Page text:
As an observer, there was something both sacrosanct and grotesque about it. The unimaginable notion that all of this could one day become real—unlike most of our modern Armageddon porn—was expressed only rarely (always following an interjection of “God forbid” or something along those lines, in turn followed by the possible real-world iterations/implications/prognostications), and even then only by those in command. But there was a definite avoidance of evoking reality too much, as if in fear of the cataclysm’s conjuring. The plaintive screams of the victims, ignored as our convoy awaited the official beginning of the drill, underlined—albeit disconcertingly—the inherent falsity of it all.

After Hurricane Katrina, Boatman Road was submerged under supervision, to assess what happened and what went wrong in that response; could the MUTC and its six fellow training areas prevent a similar disaster, or are they the most cinematic money pit yet?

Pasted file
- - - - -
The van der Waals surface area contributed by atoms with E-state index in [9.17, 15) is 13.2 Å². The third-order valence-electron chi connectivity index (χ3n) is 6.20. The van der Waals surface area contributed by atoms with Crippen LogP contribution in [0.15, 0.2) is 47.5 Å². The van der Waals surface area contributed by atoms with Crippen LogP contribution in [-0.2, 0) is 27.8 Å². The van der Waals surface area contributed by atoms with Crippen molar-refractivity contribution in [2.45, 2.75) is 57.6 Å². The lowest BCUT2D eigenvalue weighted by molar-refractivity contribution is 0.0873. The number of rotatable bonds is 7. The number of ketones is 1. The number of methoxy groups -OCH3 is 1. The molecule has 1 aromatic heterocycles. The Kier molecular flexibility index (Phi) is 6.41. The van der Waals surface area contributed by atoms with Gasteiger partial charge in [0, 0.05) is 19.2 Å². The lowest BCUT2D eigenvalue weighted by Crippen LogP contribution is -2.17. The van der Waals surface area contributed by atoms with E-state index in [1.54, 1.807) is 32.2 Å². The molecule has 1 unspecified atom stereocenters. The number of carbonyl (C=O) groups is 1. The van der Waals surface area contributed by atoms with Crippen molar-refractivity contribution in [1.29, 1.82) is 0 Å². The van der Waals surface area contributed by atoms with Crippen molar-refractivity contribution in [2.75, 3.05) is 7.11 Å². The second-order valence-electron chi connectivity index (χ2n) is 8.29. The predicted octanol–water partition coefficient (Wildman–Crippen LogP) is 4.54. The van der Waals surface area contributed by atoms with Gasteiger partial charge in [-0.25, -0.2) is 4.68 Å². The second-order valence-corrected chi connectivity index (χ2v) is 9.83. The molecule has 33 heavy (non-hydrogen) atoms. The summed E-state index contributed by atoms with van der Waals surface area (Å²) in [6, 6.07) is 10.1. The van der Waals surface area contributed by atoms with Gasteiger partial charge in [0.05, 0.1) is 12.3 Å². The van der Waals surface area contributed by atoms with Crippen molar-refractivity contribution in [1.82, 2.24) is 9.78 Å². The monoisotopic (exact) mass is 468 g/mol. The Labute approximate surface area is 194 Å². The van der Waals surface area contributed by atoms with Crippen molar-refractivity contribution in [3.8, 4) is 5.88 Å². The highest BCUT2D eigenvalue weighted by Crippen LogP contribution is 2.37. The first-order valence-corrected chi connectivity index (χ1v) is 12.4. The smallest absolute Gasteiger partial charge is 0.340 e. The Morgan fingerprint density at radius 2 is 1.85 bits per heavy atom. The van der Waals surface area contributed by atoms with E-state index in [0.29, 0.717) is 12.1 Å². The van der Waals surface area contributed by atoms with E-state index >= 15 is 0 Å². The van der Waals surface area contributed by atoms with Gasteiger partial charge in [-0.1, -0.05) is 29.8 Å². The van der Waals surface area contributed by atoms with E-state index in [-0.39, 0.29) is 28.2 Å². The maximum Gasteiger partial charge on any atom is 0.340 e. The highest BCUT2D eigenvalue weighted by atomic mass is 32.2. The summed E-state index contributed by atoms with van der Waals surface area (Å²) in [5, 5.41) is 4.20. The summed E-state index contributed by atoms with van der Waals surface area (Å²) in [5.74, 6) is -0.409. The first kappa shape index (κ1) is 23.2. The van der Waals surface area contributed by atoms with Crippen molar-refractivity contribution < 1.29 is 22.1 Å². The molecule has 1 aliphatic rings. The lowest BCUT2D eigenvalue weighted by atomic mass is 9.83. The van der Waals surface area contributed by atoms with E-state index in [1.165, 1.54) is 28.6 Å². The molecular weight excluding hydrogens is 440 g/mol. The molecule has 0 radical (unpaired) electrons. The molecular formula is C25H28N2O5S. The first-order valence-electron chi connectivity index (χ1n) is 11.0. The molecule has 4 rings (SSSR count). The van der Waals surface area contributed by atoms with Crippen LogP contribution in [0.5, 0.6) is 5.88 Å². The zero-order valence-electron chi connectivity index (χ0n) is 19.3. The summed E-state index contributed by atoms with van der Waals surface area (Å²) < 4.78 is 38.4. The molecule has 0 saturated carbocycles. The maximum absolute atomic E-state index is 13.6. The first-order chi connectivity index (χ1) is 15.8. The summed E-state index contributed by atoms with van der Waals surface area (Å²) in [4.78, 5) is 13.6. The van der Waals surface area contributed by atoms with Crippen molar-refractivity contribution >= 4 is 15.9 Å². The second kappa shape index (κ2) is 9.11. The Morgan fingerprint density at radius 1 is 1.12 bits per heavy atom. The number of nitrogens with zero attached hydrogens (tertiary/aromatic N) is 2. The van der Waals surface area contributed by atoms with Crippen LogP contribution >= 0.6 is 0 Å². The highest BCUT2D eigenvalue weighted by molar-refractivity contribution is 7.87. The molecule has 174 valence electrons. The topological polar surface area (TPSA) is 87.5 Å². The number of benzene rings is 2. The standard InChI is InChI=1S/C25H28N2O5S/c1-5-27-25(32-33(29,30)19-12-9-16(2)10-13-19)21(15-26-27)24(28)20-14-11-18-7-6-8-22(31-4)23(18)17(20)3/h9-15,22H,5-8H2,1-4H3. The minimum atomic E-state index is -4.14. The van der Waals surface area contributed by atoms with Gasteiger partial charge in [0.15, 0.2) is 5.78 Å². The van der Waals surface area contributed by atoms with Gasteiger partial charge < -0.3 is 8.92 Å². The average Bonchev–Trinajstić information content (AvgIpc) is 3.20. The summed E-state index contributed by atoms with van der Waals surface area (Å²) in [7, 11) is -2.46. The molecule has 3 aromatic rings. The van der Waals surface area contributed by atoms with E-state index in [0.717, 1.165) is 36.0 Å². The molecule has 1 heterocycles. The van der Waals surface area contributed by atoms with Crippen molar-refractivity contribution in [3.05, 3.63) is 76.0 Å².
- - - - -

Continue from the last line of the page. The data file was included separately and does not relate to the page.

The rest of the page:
Stay with me here while I fly down my embed point’s color-coded chain of command flow-chart. At the top in the Michigan-denoting blue box is TF4633The operation as a whole is dubbed Task Force 46, TF46 in martial acronymic fashion. and Major General Francisco. From there we follow the first arm of the horizontally squashed octopus down to the green (Alabama) boxed TFOPS, led by the 31st Chemical Brigade out of Northport, Alabama, across the river from Tuscaloosa. Under the 31st’s command is the 107th Engineer Battalion, from Ishpeming, Michigan, which lies completely outside the oven mitt on the Upper Peninsula. And inside the 107th, one finds the 208th chemical company, from Springville, Alabama—the unit with whom I rode in.

The 208th operated out of Forward Operating Base (FOB) Jennings, a militarized Jennings County 4H Fairground in North Vernon, the parking lot filled with convoy vehicles and the air with the diesel white-noise hum of generator-lit base life. The Title X denizens of FOB Jennings had moved in like hermit crabs: the snack stand became the mess, camp offices became the home of the mayor (who was in charge of the logistics of the FOB, including keeping track of all the people on base, which, with my arrival, meant one more), the only solid, non-county-fair-looking structure being the Jennings tactical operations center (TOC). I spent my two nights in Indiana in barn five, its massive three-mouthed air conditioner reducing me to shivers.